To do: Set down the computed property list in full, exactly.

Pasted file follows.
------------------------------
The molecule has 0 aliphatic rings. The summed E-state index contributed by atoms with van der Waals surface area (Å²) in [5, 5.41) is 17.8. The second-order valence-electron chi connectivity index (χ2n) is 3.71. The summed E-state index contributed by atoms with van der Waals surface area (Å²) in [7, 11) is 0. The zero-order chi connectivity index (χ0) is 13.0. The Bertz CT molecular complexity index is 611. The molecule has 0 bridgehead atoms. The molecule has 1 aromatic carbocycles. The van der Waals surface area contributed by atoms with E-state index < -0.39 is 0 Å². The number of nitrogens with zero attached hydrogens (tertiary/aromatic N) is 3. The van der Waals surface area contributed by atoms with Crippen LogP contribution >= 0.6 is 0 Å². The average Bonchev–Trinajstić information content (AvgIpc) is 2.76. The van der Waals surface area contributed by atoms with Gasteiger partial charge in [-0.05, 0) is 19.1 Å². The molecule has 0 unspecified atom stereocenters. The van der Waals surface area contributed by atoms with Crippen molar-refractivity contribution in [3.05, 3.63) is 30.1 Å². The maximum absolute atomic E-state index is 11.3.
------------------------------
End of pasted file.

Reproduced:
The molecule has 0 aliphatic rings. The summed E-state index contributed by atoms with van der Waals surface area (Å²) in [5, 5.41) is 17.8. The second-order valence-electron chi connectivity index (χ2n) is 3.71. The summed E-state index contributed by atoms with van der Waals surface area (Å²) in [7, 11) is 0. The zero-order chi connectivity index (χ0) is 13.0. The Bertz CT molecular complexity index is 611. The molecule has 0 bridgehead atoms. The molecule has 1 aromatic carbocycles. The van der Waals surface area contributed by atoms with E-state index < -0.39 is 0 Å². The number of nitrogens with zero attached hydrogens (tertiary/aromatic N) is 3. The van der Waals surface area contributed by atoms with Crippen LogP contribution >= 0.6 is 0 Å². The average Bonchev–Trinajstić information content (AvgIpc) is 2.76. The van der Waals surface area contributed by atoms with Gasteiger partial charge in [-0.05, 0) is 19.1 Å². The molecule has 0 unspecified atom stereocenters. The van der Waals surface area contributed by atoms with Crippen molar-refractivity contribution in [3.05, 3.63) is 30.1 Å². The maximum absolute atomic E-state index is 11.3.